buildr-dev mailing list archives

Site index · List index
Message view « Date » · « Thread »
Top « Date » · « Thread »
From "Gilles Scokart" <gscok...@gmail.com>
Subject Re: Release process [WAS Re: gradle]
Date Thu, 24 Apr 2008 21:49:34 GMT
On 24/04/2008, Matthieu Riou <matthieu@offthelip.org> wrote:
> On Thu, Apr 24, 2008 at 12:35 AM, Gilles Scokart <gscokart@gmail.com> wrote:
>
>  > On 23/04/2008, Matthieu Riou <matthieu@offthelip.org> wrote:
>  > > On Wed, Apr 23, 2008 at 1:22 PM, Assaf Arkin <arkin@intalio.com> wrote:
>  > >
>  > >  > A bit of explanation for what goes next (Matthieu, correct me if I got
>  > >  > anything wrong), and I'm working this form back to front.
>  > >  >
>  > >  > We want to make 1.3 the first official Apache release of Build.  That
>  > >  > means
>  > >  > making sure there are no outstanding issues, all test cases pass,
>  > >  > documentation is up to date, and we don't have any licensing issues.
>  >  The
>  > >  > official release is held up to the Apache standard, and will be posted
>  > on
>  > >  > the incubator Web site.
>  > >  >
>  > >  > To make that happen we need a formal vote o buildr-dev, followed by
a
>  > >  > formal
>  > >  > vote in the PMC (Project Management Committee), that's 72 hours for
>  > each
>  > >  > one.  We're hoping to make it through on the first pass, so we're
>  > checking
>  > >  > all the little details (licensing in particular) before starting.
>  > >  >
>  > >  >
>  > >  > A lot of you would just want to do gem update, get the new release and
>  > >  > start
>  > >  > using it.  These gem update releases are made through RubyForge, by
>  > me.
>  > >  >  They are not official Apache releases, there's no process for making
>  > >  > these
>  > >  > releases, we don't even have to vote on them.
>  > >  >
>  > >  > Regardless, I think we want to vote on both releases together.  For
a
>  > >  > couple
>  > >  > of reasons.  First, putting anything up for vote means more people are
>  > >  > looking into the code and testing it, so we get more stable releases.
>  > >  >  That's the benefit of voting on RubyForge releases.  Second, life is
>  > >  > easier
>  > >  > if whichever package you download, they're both the same.
>  > >  >
>  > >  >
>  > >  > So we're waiting to clear a couple of licensing issues, before
>  > starting
>  > >  > the
>  > >  > formal vote on buildr-dev.  We'll need the actual gem, zip and tarball
>  > >  > packages to vote on.  If that gets approved (takes 72 hours), we have
>  > two
>  > >  > options:
>  > >  >
>  > >  > 1.  Immediately make a RubyForge release.  Separately follow with PMC
>  > vote
>  > >  > to make an official Apache release (another 72 hours).  The Web site
>  > will
>  > >  > be
>  > >  > updated as soon as the RubyForge Gems are available.
>  > >  >
>  > >  > 2.  Follow with a PMC vote, when that gets approved, make both
>  > RubyForge
>  > >  > and
>  > >  > Apache releases.
>  > >  >
>  > >  > I assume to most people it doesn't sound like much of a difference,
>  > but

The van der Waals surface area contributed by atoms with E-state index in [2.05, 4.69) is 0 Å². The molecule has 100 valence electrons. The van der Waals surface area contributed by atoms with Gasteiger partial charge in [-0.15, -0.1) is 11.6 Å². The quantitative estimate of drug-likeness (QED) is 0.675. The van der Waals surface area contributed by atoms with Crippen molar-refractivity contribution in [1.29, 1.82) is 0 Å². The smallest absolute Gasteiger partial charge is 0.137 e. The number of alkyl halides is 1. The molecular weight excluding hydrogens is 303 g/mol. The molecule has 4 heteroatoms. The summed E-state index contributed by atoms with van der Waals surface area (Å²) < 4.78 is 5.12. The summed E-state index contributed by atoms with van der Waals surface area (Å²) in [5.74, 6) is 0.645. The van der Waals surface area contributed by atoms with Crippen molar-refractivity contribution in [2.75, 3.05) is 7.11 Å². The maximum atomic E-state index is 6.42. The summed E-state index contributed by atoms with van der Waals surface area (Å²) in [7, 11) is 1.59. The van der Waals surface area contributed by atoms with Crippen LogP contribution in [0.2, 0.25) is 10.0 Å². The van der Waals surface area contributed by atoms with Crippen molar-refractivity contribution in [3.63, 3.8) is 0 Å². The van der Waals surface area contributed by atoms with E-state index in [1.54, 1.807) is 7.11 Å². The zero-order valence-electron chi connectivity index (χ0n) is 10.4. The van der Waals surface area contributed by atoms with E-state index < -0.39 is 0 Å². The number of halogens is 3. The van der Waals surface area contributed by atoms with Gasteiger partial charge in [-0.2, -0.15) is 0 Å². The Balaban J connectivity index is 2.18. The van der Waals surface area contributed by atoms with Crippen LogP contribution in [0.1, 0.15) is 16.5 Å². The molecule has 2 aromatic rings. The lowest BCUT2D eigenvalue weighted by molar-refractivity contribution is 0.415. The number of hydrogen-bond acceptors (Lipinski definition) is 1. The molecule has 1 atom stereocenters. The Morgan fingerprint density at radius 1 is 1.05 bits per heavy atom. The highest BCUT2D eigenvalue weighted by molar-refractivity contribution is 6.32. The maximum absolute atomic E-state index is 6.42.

>  > >  > enough that I wanted to bring it up for discussion.
>  > >  >
>  > >  > If we follow the first process, we can make unofficial releases as
>  > well,
>  > >  > this could come in handy if we need to do a quick release for a
>  > troubling
>  > >  > bug fix.  There's also the possibility that some releases will not get
>  > >  > approved (usually licensing issues).  In either case we can follow up
>  > with
>  > >  > another official/unofficial release that fixes those issues.
>  > >  >
>  > >  > The second option guarantees that each RubyForge release is only for
>  > the
>  > >  > convenience of using gem update, and is otherwise backed by an
>  > official
>  > >  > Apache release.
>  > >  >
>  > >  >
>  > >  > What do you all think about that?
>  > >  >
>  > >
>  > >  I like 2 much better. Having potentially different binaries and/or
>  > tarballs
>  > >  between what's downloadable at Apache and Rubyforge is going to be a
>  > pain.
>  > >
>  > >  Otherwise I agree with everything you said. Just a little technicality:
>  > as
>  > >  far as the ASF is concerned, we only vote on the source tarball. The
>  > binary
>  > >  is just a convenience offered to the users.
>  > >
>  >
>  > It is true that the vote focus on source tarball (I think even some
>  > PMC even vote on an svn tag).
>  >
>
>
> An svn tag isn't signed, I wouldn't consider that good practice.
>
>

Me neither, the problem is that the community has no control on what
is happening between the svn tag and the tarball being produced.


>
>  >
>  > However the binary distribution has to
>  > follow some rules as well (licenses and notice file must be present
>  > also, for instance).  So I would submit it also with the vote.
>  >
>
>
> Agreed. I was just pointing out that what *really* makes the release is the
>  source distro. See:
>
>  http://markmail.org/message/hgwdjaayxj5crzif
>
>  But yes, binary releases should also be submitted for the vote to make sure
>  they're kosher.
>
>  Matthieu
>
>
>  >
>  >
>  > --
>  > Gilles Scokart
>  >
>


-- 
Gilles Scokart

Mime
View raw message